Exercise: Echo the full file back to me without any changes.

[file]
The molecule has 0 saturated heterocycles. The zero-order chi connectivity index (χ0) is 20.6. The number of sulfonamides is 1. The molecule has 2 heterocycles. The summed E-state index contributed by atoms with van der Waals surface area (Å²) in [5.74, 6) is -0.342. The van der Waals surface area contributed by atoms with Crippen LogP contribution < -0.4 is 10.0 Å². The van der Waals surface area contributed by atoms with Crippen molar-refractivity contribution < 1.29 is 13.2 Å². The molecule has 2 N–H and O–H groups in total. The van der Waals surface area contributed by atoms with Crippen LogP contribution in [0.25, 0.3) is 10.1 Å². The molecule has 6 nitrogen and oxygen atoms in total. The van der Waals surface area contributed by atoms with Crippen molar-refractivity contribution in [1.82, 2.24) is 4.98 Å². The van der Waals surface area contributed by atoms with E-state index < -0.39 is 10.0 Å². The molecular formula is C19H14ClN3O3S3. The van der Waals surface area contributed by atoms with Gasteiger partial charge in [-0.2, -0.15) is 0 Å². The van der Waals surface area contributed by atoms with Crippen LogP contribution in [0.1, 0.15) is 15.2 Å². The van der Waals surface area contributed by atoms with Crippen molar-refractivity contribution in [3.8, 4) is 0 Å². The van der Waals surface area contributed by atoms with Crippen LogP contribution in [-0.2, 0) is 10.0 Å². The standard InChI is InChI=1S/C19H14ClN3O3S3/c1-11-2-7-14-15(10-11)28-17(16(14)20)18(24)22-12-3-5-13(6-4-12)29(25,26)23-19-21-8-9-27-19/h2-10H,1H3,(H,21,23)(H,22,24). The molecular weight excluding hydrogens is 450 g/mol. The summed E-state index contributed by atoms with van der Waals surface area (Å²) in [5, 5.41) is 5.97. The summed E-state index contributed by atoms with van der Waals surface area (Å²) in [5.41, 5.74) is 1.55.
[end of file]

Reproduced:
The molecule has 0 saturated heterocycles. The zero-order chi connectivity index (χ0) is 20.6. The number of sulfonamides is 1. The molecule has 2 heterocycles. The summed E-state index contributed by atoms with van der Waals surface area (Å²) in [5.74, 6) is -0.342. The van der Waals surface area contributed by atoms with Crippen LogP contribution < -0.4 is 10.0 Å². The van der Waals surface area contributed by atoms with Crippen molar-refractivity contribution < 1.29 is 13.2 Å². The molecule has 2 N–H and O–H groups in total. The van der Waals surface area contributed by atoms with Crippen LogP contribution in [0.25, 0.3) is 10.1 Å². The molecule has 6 nitrogen and oxygen atoms in total. The van der Waals surface area contributed by atoms with Crippen molar-refractivity contribution in [1.82, 2.24) is 4.98 Å². The van der Waals surface area contributed by atoms with E-state index < -0.39 is 10.0 Å². The molecular formula is C19H14ClN3O3S3. The van der Waals surface area contributed by atoms with Gasteiger partial charge in [-0.2, -0.15) is 0 Å². The van der Waals surface area contributed by atoms with Crippen LogP contribution in [0.1, 0.15) is 15.2 Å². The van der Waals surface area contributed by atoms with Crippen molar-refractivity contribution in [3.8, 4) is 0 Å². The van der Waals surface area contributed by atoms with Crippen LogP contribution in [-0.2, 0) is 10.0 Å². The standard InChI is InChI=1S/C19H14ClN3O3S3/c1-11-2-7-14-15(10-11)28-17(16(14)20)18(24)22-12-3-5-13(6-4-12)29(25,26)23-19-21-8-9-27-19/h2-10H,1H3,(H,21,23)(H,22,24). The molecular weight excluding hydrogens is 450 g/mol. The summed E-state index contributed by atoms with van der Waals surface area (Å²) in [5, 5.41) is 5.97. The summed E-state index contributed by atoms with van der Waals surface area (Å²) in [5.41, 5.74) is 1.55.